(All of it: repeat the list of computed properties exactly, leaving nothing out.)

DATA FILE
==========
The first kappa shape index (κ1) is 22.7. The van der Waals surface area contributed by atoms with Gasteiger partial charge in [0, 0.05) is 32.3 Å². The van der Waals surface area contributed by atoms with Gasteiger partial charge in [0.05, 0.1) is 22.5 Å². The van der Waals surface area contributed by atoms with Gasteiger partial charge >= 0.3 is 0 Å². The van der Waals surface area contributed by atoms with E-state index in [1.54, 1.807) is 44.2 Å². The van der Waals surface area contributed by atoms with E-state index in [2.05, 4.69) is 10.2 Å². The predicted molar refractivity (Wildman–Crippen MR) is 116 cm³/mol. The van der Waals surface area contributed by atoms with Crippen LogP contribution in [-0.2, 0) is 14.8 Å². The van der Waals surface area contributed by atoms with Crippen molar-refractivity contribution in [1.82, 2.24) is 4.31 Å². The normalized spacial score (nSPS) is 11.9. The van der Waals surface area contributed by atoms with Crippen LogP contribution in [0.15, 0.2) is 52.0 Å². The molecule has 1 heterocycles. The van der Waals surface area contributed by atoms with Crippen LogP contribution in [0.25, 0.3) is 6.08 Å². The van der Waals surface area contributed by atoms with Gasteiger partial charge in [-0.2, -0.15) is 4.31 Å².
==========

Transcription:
The first kappa shape index (κ1) is 22.7. The van der Waals surface area contributed by atoms with Gasteiger partial charge in [0, 0.05) is 32.3 Å². The van der Waals surface area contributed by atoms with Gasteiger partial charge in [0.05, 0.1) is 22.5 Å². The van der Waals surface area contributed by atoms with Gasteiger partial charge >= 0.3 is 0 Å². The van der Waals surface area contributed by atoms with E-state index in [1.54, 1.807) is 44.2 Å². The van der Waals surface area contributed by atoms with E-state index in [2.05, 4.69) is 10.2 Å². The predicted molar refractivity (Wildman–Crippen MR) is 116 cm³/mol. The van der Waals surface area contributed by atoms with Crippen LogP contribution in [-0.2, 0) is 14.8 Å². The van der Waals surface area contributed by atoms with Crippen molar-refractivity contribution in [1.82, 2.24) is 4.31 Å². The normalized spacial score (nSPS) is 11.9. The van der Waals surface area contributed by atoms with Crippen LogP contribution in [0.15, 0.2) is 52.0 Å². The molecule has 1 heterocycles. The van der Waals surface area contributed by atoms with Crippen LogP contribution in [0.25, 0.3) is 6.08 Å². The van der Waals surface area contributed by atoms with Gasteiger partial charge in [-0.2, -0.15) is 4.31 Å².